McKeeva Bush explains “agreement” as special envoy for agriculture Loop Cayman Islands

The content originally appeared on: News Americas Now

Black Immigrant Daily News

The content originally appeared on: Cayman Compass

When MP McKeeva Bush accompanied Minister of Agriculture Jay Ebanks on a fact-finding mission to Honduras months ago, some members of the public questioned why Mr Bush was involved and under what terms. Mr Bush has now sat down with Loop News to answer these questions.

“Agreement” in place

According to Mr Bush, when the new government was being formed after the 2021 elections, it was agreed that he would be permitted to be a special envoy to the minister of agriculture on matters to do with agriculture.

While it was agreed that Mr Bush would be a special envoy, Mr Bush emphasised that he “didn’t attend caucus,” was not a Parliamentary Secretary and did not attend meetings of the Cabinet.

Further, Mr Bush was not part of any decision-making in relation to the Ministry of Agriculture and did not have any power to instruct the minister or the government on agricultural matters.

Commenting further on what was agreed, Mr Bush said:

Throughout the time I was Speaker, I did that as long as it did not interfere with my responsibilities as presiding officer of the house.

Sharing his thoughts on the overall work being done by the Ministry of Agriculture, Mr Bush said that the minister for agriculture “is doing an excellent work” and that he is always willing to “support the minister in his work anyway and anywhere” he can.

Mr Bush added:

In the case of the special envoy activities, my support was manifested mainly via introductions by me to important contacts by that I had in various jurisdictions where the Minister of Agriculture might have wished to explore new prospects for agricultural trade on behalf of the government.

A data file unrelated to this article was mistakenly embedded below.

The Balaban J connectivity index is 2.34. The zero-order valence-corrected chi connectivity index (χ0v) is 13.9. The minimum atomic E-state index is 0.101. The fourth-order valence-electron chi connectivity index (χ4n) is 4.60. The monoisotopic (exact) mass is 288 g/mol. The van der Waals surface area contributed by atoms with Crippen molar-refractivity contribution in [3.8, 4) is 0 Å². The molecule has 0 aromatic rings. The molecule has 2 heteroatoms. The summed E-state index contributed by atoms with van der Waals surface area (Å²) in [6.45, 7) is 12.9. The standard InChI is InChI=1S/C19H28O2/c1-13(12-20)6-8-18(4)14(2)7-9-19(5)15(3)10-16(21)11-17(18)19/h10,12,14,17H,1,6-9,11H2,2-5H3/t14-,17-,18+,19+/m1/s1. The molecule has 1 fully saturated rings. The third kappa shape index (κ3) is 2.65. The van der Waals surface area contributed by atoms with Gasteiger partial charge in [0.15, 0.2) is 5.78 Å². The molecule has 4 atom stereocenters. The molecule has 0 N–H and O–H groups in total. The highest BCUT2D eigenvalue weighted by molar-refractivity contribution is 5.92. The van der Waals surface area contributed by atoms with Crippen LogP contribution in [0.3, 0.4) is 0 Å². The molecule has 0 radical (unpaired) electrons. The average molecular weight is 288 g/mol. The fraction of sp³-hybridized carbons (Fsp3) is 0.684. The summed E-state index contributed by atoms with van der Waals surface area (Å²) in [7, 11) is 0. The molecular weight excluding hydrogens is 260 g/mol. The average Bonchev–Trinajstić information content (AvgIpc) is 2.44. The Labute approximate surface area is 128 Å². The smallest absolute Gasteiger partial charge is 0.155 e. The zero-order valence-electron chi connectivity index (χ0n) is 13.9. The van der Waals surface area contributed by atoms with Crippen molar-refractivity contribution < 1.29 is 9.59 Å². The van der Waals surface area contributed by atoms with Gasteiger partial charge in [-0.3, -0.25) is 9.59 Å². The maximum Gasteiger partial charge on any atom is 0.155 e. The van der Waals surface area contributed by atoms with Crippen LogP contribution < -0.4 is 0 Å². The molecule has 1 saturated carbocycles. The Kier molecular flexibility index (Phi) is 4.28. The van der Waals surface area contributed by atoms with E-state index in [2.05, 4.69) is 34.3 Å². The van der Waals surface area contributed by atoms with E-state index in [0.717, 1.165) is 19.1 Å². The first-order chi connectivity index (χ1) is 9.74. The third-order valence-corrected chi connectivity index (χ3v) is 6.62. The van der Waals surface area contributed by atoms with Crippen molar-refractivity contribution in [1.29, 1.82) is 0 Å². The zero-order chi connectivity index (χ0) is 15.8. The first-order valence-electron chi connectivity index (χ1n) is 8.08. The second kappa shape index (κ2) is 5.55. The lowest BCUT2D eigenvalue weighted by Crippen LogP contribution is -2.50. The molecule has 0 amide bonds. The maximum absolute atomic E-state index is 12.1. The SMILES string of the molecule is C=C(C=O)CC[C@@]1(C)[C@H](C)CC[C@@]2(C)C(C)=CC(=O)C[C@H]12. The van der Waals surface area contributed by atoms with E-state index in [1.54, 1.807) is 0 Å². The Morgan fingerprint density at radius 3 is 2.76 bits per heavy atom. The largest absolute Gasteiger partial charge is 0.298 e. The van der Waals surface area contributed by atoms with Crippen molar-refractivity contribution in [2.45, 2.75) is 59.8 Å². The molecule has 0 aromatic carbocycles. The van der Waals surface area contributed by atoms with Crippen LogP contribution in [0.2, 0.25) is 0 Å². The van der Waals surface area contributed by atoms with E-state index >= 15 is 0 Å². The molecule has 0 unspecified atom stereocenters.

As to the benefit of these introductions, Mr Bush explained:

Through these introductions, I believe that the Minister for Agriculture gained valuable insight which he then utilized to create proposals to the government that would ultimately benefit all of the people of the Cayman Islands.

Some of the possible, future benefits include lower prices in supermarkets and longer shelf lives for some products. These and other things could be accomplished through enhanced agricultural trade.

Speaking of other practical outcomes, including food sustainability, Mr Bush concluded:

If the agricultural trade opportunities are explored, I believe they will also further the Minister’s objective to create long-term sustainable food supply options.

I also think he has a capable chief officer to help make all of this happen.

Final word

Notwithstanding that Mr Bush made it clear he was not involved in any decision-making of the government, he noted that the role of the Speaker was quite a challenging one “because there is no protection in place for the Speaker as an elected person.”

The point made by Mr Bush is interesting because, realistically speaking, voters still view the person carrying out the role of Speaker as a representative for the relevant district.

One of the ongoing expectations of voters of such a representative, as Mr Bush described it, is to continue to “recognise the needs and demands of the people,” notwithstanding that the Speaker has no decision-making powers with respect to any department or ministry.

As a result of the foregoing challenges, when it was agreed that Mr Bush would be a special envoy, Mr Bush accepted, allowing him to make the necessary introductions to the minister for agriculture that would ultimately cater to the demands of the people.

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